The capacity of the Filipinos to undertake in-depth energy research on policies as well as technological innovations may eventually be enhanced, with the approval on the establishment of the proposed Philippine Energy Research and Policy Institute (PERPI) that will be attached to the University of the Philippines (UP), the premiere state university.
The proposed energy research body will source its funding from the government, based on the prescription of Republic Act 11572 or the law that underpinned the creation of PERPI.
Senate Committee on Energy Chairman Sherwin T. Gatchalian is envisioning that PERPI will be manned by seasoned academicians and energy sector professionals – although in reality, that is the palpable ‘missing piece’ that the country will need to work on because it does not really have energy experts to depend on when it comes to undertaking comprehensive and well thought-out energy research works.
Even the academic institutions, at this point, have very fledgling knowledge and profundity when it comes to energy issues and concerns – especially the type of researchers who could serve as ‘independent thinkers’ and not just swayed by lobbying-anchored and sponsored research works of which outcomes have heavy leaning on the desired result of the sponsors or funders.
As framed in the law, Gatchalian emphasized that PERPI will be “a think tank, a laboratory, an innovation incubator, and a sparring partner of the government energy policy apparatus all-in-one.”
In other countries, energy research bodies and institutes serve as ‘enablers’ of wise policy decision-making as well as prime movers of innovation – and they don’t confine survival to State funding, instead they strive to become self-financed institutions, so they can operate independently.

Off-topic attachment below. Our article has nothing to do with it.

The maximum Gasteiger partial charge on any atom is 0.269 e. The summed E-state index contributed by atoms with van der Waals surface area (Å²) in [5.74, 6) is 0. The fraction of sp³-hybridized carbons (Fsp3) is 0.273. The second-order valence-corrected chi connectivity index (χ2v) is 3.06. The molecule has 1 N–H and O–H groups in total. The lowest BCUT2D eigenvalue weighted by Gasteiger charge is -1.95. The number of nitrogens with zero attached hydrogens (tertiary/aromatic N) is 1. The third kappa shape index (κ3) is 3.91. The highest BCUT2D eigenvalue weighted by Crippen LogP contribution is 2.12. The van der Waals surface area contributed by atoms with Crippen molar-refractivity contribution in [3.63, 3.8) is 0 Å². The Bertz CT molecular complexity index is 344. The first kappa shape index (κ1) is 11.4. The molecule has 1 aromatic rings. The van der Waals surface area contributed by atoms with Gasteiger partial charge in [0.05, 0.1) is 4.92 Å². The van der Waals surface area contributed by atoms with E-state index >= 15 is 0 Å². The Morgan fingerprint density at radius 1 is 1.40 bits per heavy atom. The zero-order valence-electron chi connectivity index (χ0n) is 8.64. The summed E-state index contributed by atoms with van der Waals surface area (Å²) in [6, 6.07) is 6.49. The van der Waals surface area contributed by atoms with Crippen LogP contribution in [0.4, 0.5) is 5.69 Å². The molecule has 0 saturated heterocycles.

The Philippines, in particular, will have to start from scratch when it comes to energy research activities because this is not a discipline seriously thought in universities and colleges at this time; and even academicians are not whip-smart on this subject matter.
But once PERPI reaches certain level of maturity, the lawmaker-author noted that the institute’s research and policy development activities “can be utilized to craft energy sector reforms for the benefit of the national economy and the lives of the Filipino people.”
At its inception phase, Gatchalian stated that the research body will have “to establish linkages with government agencies, other universities and private and public institutions on existing energy research and policy studies.”
PERPI, he added, will likewise “develop programs and capacity-building trainings on energy, enhance the masters and doctoral pool of researchers and faculty in the field of energy; and serve as the repository of all energy-related researches, studies and data.”
(This article, written by Myrna M. Velasco, was first published in the Manila Bulletin Website on August 6, 2021)